Flexing Emotional Muscles Helps Build Resiliency that Lasts

People that are able to keep their cool under pressure are considered to be resilient – the ability to cope with problems and setbacks. Resilient people utilize their skills and strengths to cope and recover from problems and challenges.

Feelings of fear, frustration, anger or sadness have been felt by all of us at one time or another. These emotions arise from a threat, situation or tragedy in one’s life and these emotions are toxic to the body, specifically through the release of the stress hormone cortisol.

Those who lack resiliency may become overwhelmed by such experiences. They may dwell on problems and use unhealthy coping mechanisms to deal with such challenges. Generally, these individuals are slower to recover from setbacks.

When you write or talk about your thoughts and feelings, as well as implement the one-minute gratefulness exercise from the Corporate Athlete course, you provide an outlet and pathway to re-frame your experience in a positive way.

One's resiliency is revealed and reflected in the ability to expend and recover emotional energy. As one of the four energy dimensions in the pyramid, emotional capacity is defined by the quality of energy. Capacity in the physical and emotional dimensions are connected. If demand on our physical energy reserves becomes depleted we begin to feel a sense of emergency.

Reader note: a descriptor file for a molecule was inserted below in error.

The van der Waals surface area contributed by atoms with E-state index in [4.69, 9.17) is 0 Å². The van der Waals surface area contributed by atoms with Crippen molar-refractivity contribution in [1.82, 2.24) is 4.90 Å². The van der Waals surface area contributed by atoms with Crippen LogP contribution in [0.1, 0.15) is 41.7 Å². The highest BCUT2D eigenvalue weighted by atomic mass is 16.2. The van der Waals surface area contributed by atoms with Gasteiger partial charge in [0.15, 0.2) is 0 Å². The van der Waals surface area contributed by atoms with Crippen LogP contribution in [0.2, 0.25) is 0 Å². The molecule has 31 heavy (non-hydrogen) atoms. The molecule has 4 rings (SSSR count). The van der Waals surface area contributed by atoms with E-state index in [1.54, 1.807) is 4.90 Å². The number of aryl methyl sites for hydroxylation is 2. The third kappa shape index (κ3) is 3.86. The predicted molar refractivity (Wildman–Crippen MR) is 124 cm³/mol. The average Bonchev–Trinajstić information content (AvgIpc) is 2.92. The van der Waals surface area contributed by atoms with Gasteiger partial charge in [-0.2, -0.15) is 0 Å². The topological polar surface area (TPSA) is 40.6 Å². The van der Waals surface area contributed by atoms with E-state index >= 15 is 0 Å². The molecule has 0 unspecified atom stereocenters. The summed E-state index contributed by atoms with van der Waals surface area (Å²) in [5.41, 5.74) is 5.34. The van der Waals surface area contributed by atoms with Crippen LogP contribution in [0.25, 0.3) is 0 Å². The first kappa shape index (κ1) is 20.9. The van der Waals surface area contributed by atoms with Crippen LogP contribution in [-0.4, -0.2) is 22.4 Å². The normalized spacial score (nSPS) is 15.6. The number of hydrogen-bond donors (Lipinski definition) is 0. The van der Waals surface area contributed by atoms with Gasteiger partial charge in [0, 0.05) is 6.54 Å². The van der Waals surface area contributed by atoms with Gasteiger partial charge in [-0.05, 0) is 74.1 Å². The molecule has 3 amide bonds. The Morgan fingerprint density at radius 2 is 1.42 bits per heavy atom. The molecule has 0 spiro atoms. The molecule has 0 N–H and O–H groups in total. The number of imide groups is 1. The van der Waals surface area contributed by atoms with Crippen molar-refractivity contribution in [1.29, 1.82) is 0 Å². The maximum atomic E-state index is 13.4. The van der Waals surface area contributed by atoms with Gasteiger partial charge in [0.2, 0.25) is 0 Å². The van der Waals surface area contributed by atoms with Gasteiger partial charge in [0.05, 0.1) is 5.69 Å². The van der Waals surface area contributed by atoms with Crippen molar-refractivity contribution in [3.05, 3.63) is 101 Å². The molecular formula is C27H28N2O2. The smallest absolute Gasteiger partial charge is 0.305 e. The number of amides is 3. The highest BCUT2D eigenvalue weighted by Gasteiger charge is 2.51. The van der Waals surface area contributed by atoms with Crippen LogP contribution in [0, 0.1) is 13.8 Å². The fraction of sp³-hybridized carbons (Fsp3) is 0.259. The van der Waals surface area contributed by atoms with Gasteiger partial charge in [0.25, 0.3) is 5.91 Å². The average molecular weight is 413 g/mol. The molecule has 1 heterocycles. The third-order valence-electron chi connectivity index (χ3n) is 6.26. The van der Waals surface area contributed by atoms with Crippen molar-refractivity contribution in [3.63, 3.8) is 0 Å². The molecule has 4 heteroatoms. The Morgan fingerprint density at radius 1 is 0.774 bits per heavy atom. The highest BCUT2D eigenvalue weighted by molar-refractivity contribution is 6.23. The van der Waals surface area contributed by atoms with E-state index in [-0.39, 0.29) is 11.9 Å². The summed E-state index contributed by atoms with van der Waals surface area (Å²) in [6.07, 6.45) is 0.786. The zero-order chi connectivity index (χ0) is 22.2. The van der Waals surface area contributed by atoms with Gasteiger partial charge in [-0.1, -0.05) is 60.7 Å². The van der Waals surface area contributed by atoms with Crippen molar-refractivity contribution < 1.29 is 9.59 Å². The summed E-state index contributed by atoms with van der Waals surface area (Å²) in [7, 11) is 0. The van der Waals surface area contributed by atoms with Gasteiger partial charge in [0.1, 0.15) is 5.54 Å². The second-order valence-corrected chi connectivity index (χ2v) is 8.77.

Emotional intelligence is the capacity to mange emotions skillfully in the service of high positive energy and full engagement. The emotions or "muscles" that fuel positive emotion are self-confidence, self-control, interpersonal effectiveness and empathy. Smaller, supportive emotions or "muscles" include patience, openness, trust and enjoyment.

Each person will have their own emotional capacity where demand is able to be tolerated before turning negative. As adversity presents itself, pushing to expand your emotional capacity by training and "flexing" your "muscles" of self-control, empathy or patience during these storms, your ability to adapt to and interpret these storms in a positive way may result in becoming more resilient in any future storms you encounter.

Engaging in recovery activities provides one the opportunities to perform under pressure. And creates a balance between exercising the resiliency "muscles" and seeking renewal and recovery. A key to renewal in the emotional dimension is participating in activities that one finds enjoyable and treating the time invested as sacred or untouchable. Activities that bring you enjoyment, fulfillment and affirm positive emotions, like singing, gardening, playing a sport, dancing, attending a concert or simply spending quiet, reflective time alone are some ways to recover emotionally.

For additional information on resiliency, download the Building Resiliency: The New Business Imperative white paper.

References:

The Power of Full Engagement, Jim Loehr, co-author, Simon & Schuster, 2003.